In the spring of 2002, Psychologist Wallace Dixon published the results of a survey of 1,500 randomly selected, doctoral-level members of the Society for Research in Child Development (SRCD). He had asked the society members which studies, published since 1950, they considered "most revolutionary."In this series, psychologist Christopher Thurber - an ACA member as well as a member of SRCD - shares a summary of the top twenty most revolutionary studies. Thurber has grouped these twenty studies into six topics: (1) nature and nurture; (2) attachment and temperament; (3) language; (4) cognitive development; (5) parenting and socialization; and (6) risk and resilience.Each of the six articles, to be published consecutively for the 2003 volume of Camping Magazine, will present a digest of several studies, reflections on what made the research revolutionary, and ideas about how the findings apply to today's campers and camp professionals.
Few questions in science or the humanities have engaged and frustrated scholars more than "Why are people the way they are?" We wonder: Were we born that way? Were we injured by someone or something? Is it cultural? Did our parents raise us that way?
The three studies reviewed in this article were revolutionary in the way they advanced our thinking about hereditary influences and environmental influences on development. Or, as many of us heard the issue labeled in school - Nature Versus Nurture.
In the Nature Versus Nurture debate, there is, of course, no winner. Therefore, framing the question as one factor versus the other is misguided. For any given human trait or behavior, heredity and environment do not compete to see which will win, or which factor will emerge as the singular reason why someone is the way they are. Instead, heredity and environment interact.
For decades now, psychologists and geneticists alike have thought of heredity and environment as interactive - hence, the title of this article. Nature and nurture work together - each influencing the other at different times - to shape the way people are. Prior to the 1950s, however, most people did think in terms of Nature Versus Nurture. Psychologist Anne Anastasi helped change that.
In her 1957 presidential address to the American Psychological Association's Division of General Psychology, Anastasi challenged her colleagues to think in a new way: "Psychologists began by asking which type of factor, hereditary or environmental, is responsible for individual differences in a given trait. Later, they tried to discover how much of the variance was attributable to heredity and how much to the environment . . . a more fruitful approach is to be found in the question 'How?'"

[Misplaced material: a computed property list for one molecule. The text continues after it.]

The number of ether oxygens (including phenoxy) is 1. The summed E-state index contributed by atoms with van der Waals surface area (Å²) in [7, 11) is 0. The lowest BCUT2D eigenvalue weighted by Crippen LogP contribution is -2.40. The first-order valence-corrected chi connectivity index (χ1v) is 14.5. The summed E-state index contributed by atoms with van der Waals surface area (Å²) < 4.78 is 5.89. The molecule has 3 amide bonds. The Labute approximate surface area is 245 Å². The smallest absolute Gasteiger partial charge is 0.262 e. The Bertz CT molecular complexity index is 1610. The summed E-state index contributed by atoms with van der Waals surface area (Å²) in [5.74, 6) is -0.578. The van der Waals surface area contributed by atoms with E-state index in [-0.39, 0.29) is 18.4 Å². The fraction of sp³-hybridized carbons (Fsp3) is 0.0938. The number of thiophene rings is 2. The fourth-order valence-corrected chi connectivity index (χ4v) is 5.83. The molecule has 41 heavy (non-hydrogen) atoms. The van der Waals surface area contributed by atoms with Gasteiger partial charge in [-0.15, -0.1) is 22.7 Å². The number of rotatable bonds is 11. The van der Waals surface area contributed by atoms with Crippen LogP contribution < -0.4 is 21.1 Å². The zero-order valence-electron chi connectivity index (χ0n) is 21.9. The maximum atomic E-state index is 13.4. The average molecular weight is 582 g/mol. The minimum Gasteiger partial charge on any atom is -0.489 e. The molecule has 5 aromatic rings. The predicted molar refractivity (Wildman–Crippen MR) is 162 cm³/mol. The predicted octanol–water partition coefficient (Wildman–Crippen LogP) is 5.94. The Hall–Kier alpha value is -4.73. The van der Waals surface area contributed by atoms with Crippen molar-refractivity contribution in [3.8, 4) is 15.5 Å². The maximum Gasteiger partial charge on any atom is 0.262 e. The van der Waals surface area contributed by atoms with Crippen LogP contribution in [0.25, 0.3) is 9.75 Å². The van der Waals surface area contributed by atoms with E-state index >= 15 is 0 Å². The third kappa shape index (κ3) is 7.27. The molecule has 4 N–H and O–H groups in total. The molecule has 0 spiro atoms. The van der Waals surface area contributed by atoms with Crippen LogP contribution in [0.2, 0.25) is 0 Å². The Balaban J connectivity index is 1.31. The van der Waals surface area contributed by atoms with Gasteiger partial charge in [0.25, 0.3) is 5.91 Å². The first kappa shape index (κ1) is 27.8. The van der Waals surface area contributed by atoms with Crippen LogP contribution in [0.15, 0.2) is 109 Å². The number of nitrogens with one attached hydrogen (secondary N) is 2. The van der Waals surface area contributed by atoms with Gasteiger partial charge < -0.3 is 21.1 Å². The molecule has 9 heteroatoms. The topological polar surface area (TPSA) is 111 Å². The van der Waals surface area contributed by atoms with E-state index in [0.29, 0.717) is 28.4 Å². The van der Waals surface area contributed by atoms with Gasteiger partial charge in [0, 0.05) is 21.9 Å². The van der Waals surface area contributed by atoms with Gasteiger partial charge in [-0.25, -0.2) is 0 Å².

In 1957, this was a revolutionary way of thinking. Subsequent studies, with humans and other animals, sought to answer Anastasi's challenge. Sometimes, the results were surprising.
How Do Heredity and Environment Interact?
Two other studies on the "Top 20" list offer intriguing answers to the manner in which heredity and environment interact. Research suggested that some abilities, such as facial recognition and the perception of movement, were innate. Soon after birth, maturation and learning help these abilities develop.
In 1961, developmental psychologist Robert Fantz published a summary of his research on infant form perception. At the time Fantz published this work, the scientific community agreed that very young human infants could see light, color, and movement. Fantz and his colleagues set out to learn whether newborns had an innate ability to perceive certain forms, such as faces. He and his colleagues had already shown that newborn chicks had a preference for objects shaped like seeds. (Fantz had measured the pecking frequency of newly hatched chicks who were given objects of all different shapes.)
With human newborns, Fantz measured how long they gazed at two-dimensional versus three-dimensional circles, high-contrast versus low-contrast designs, and organized drawings of faces versus scrambled patterns of similar shapes. Interestingly, newborns gazed longer at three-dimensional objects, high-contrast designs, and faces.
Fantz deduced that human babies are hard-wired to recognize visual stimuli that are important for survival and later development. But Fantz also cited studies that showed how visual perception was impaired when animals were deprived of certain visual stimuli for some period after birth.
Thus, his conclusion was: ". . . there appears to be a complex interplay of innate ability, maturation, and learning in the molding of visual behavior, operating in this manner: there is a critical age for the development of a given visual response when the visual, mental, and motor capacities are ready to be used and under normal circumstances would be used together. At that time, the animal will either show the response without experience or will learn it rapidly."